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Johan Norberg's new book, "Open," explores the history of human progress and cooperation.

Norberg: “Open: The Story of Human Progress”

By Johan Norberg @Johanknorberg

By Tom Palmer

The following is a transcript of opening remarks from a Cato Institute book forum featuring Johan Norberg’s new book, Open: The Story of Human Progress. The full video event can be found here.

Johan Norberg: This book, “Open: The Story of Human Progress,” is a history book and a psychology book. It is about openness in human history, and closedness, and in the human mind, and how they have interacted for millennia.

Chelsea [Follett] has written a lot on human progress, and so have I and many others in the Cato family, and especially focused on the fact that we’re in an unprecedented year right now when it comes to human progress. But the starting point of this book is that we’ve had many golden eras in history. It’s not a particularly Western story, it’s not a Eurocentric story, or an American one. We’ve had golden eras in different cultures, eras of rapid growth of scientific knowledge, technological innovation, and economic productivity. We’ve had them in all sorts of cultures and religions. In Ancient Greece, Phoenician society, Pagan Rome, in Muslim Abbasid Caliphate, Confucian Song China, in Catholic Italian city-states, and there are two common denominators between these very different cultures.

The first one is that they were all, relatively speaking, for its time, open to the rest of the world. Not in a classical liberal sense, often consisting of vicious warlords and authoritarian regimes, but relatively open for trade, exchange, migration and new ideas from within society and from without. So, they were more open to surprises coming from new strange places. As Montesquieu wrote, the French enlightenment thinker wrote about the Romans, the main reason for the Romans becoming masters of the world was that, having fought successively against all peoples, they always gave up their own practices as soon as they found better ones. And Jack Weatherford, the historian, wrote about Genghis Khan and the Mongol invaders, that they had no system of their own to impose on their subjects, so therefore they were willing to adopt and combine systems from anywhere. They simply searched for what worked best. In other words, these cultures were relatively open. The other common denominator was that they all ended, at one point or another. All those golden eras in history ended, except this one, at least so far.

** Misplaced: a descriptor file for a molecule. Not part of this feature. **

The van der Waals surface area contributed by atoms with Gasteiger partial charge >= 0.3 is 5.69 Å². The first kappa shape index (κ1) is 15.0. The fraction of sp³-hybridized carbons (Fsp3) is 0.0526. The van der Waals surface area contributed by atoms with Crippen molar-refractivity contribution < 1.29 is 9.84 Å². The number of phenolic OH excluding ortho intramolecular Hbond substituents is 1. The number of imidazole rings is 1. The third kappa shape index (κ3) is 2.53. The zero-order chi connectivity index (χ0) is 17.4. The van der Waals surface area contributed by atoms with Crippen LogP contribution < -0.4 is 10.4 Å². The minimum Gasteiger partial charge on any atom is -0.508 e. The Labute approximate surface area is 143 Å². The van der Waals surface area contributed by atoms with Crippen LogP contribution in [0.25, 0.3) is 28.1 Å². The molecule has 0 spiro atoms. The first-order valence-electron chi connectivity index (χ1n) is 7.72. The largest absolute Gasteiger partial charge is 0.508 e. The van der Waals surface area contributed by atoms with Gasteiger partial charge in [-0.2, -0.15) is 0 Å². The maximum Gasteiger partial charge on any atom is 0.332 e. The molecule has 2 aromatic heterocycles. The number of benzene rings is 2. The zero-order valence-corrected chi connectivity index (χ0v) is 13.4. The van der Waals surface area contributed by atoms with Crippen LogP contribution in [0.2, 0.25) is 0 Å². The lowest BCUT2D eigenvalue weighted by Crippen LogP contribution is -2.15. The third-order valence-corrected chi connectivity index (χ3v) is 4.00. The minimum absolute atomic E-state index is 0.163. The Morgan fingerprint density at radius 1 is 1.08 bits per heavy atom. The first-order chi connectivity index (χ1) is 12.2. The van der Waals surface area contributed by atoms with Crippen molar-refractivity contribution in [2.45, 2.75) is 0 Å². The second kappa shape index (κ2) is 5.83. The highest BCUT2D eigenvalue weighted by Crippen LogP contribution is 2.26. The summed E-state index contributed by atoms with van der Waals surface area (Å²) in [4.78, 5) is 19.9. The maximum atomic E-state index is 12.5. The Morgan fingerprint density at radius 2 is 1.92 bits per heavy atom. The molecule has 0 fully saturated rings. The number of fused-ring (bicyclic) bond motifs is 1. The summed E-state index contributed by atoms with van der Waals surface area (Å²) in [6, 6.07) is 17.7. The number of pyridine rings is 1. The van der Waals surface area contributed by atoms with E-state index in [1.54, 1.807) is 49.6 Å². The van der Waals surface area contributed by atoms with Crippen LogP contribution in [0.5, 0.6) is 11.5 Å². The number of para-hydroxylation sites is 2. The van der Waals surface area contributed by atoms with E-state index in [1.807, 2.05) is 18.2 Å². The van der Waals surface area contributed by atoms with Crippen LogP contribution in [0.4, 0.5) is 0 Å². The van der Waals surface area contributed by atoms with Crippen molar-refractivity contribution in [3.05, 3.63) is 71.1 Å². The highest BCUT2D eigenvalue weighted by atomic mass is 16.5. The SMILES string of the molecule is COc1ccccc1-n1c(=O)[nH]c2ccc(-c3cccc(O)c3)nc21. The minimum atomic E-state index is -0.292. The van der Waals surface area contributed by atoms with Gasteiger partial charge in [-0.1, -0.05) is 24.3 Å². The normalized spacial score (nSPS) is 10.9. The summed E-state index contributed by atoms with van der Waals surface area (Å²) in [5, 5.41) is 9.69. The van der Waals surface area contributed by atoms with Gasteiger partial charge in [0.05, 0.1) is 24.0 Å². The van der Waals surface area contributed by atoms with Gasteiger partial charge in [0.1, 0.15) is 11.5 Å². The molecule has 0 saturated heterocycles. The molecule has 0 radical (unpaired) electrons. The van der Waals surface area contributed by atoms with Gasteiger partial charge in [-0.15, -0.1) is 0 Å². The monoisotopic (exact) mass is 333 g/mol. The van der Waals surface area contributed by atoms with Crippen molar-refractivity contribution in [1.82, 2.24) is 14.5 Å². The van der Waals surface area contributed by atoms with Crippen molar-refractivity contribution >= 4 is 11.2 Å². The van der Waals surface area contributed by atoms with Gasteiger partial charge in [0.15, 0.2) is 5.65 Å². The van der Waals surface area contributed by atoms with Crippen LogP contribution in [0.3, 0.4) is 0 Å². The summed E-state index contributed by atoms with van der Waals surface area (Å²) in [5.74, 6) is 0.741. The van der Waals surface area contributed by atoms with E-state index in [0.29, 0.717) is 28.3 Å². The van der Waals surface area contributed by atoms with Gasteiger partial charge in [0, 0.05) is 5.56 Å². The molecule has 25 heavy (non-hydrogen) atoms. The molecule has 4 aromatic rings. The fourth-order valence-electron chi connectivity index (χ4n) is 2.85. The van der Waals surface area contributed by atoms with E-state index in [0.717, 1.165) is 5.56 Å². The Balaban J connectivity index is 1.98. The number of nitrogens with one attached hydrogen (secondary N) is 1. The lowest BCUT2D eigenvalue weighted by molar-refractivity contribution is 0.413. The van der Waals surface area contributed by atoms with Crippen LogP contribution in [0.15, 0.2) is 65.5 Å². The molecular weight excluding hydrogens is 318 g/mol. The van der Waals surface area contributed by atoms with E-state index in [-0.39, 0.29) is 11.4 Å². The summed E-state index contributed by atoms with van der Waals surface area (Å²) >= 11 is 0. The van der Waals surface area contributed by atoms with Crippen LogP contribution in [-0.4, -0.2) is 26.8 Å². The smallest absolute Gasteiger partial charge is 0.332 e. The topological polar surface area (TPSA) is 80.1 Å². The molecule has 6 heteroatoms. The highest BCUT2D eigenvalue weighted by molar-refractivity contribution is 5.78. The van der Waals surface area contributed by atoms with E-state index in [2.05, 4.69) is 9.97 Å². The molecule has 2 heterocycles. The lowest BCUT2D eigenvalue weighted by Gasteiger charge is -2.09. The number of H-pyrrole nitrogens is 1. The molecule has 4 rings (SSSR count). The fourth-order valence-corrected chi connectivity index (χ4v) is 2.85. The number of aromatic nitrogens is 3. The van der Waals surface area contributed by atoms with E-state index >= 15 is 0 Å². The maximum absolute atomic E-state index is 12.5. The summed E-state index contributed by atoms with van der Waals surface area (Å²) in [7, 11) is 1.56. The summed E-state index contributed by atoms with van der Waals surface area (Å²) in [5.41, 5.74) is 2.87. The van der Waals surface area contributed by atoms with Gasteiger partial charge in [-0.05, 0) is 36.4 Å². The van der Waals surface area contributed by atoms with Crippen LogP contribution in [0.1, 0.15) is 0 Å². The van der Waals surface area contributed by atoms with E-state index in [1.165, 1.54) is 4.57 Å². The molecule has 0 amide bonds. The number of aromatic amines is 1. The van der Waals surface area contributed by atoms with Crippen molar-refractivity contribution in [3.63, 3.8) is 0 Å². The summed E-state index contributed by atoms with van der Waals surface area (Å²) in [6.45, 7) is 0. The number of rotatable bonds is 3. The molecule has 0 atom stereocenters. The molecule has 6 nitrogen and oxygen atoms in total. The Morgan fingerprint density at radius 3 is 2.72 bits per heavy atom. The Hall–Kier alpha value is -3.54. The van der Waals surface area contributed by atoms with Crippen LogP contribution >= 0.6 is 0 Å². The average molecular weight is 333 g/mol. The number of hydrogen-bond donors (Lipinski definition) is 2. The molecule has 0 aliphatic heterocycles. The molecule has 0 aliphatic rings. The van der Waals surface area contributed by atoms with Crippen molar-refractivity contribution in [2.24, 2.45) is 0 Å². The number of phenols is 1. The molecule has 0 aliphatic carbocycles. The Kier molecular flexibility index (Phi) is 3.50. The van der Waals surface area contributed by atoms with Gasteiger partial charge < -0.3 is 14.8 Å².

So, what’s my argument? Why does openness create progress and why is it so often threatened? Well, let’s start by looking at human beings and why we’ve come this far. And therefore, we should start by looking ourselves in the mirror, or you can actually look into my eyes, look at the white of my eyes. The white is clearer, the part of the eye that surrounds the cornea. It’s white, and that’s actually a rarity in the animal kingdom. When we go to our ape cousins, we see that their brown’s clearer because, for one reason or another, they got an evolutionary advantage by not broadcasting their attention to the other apes, to their flock. If they found a potential prey or a partner, they didn’t wanna give it away to the others because they wanted to keep it to themselves.